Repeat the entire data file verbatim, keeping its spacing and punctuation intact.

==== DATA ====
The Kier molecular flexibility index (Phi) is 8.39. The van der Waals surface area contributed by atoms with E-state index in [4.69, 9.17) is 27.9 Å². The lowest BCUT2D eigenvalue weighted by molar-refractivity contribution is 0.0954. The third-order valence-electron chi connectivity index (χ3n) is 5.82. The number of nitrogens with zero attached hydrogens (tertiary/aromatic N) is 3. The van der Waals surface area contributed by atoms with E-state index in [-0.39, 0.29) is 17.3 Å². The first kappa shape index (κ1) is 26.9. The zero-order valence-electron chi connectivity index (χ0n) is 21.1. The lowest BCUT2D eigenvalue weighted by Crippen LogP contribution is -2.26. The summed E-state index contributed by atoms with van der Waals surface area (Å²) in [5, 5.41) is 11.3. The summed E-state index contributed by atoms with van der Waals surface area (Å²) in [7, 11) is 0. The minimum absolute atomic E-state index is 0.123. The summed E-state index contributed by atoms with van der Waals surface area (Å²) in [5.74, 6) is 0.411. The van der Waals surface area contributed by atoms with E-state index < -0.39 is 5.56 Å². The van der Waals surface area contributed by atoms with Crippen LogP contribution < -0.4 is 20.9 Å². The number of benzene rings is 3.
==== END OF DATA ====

The Kier molecular flexibility index (Phi) is 8.39. The van der Waals surface area contributed by atoms with E-state index in [4.69, 9.17) is 27.9 Å². The lowest BCUT2D eigenvalue weighted by molar-refractivity contribution is 0.0954. The third-order valence-electron chi connectivity index (χ3n) is 5.82. The number of nitrogens with zero attached hydrogens (tertiary/aromatic N) is 3. The van der Waals surface area contributed by atoms with E-state index in [-0.39, 0.29) is 17.3 Å². The first kappa shape index (κ1) is 26.9. The zero-order valence-electron chi connectivity index (χ0n) is 21.1. The lowest BCUT2D eigenvalue weighted by Crippen LogP contribution is -2.26. The summed E-state index contributed by atoms with van der Waals surface area (Å²) in [5, 5.41) is 11.3. The summed E-state index contributed by atoms with van der Waals surface area (Å²) in [7, 11) is 0. The minimum absolute atomic E-state index is 0.123. The summed E-state index contributed by atoms with van der Waals surface area (Å²) in [5.74, 6) is 0.411. The van der Waals surface area contributed by atoms with E-state index < -0.39 is 5.56 Å². The van der Waals surface area contributed by atoms with Crippen LogP contribution < -0.4 is 20.9 Å². The number of benzene rings is 3.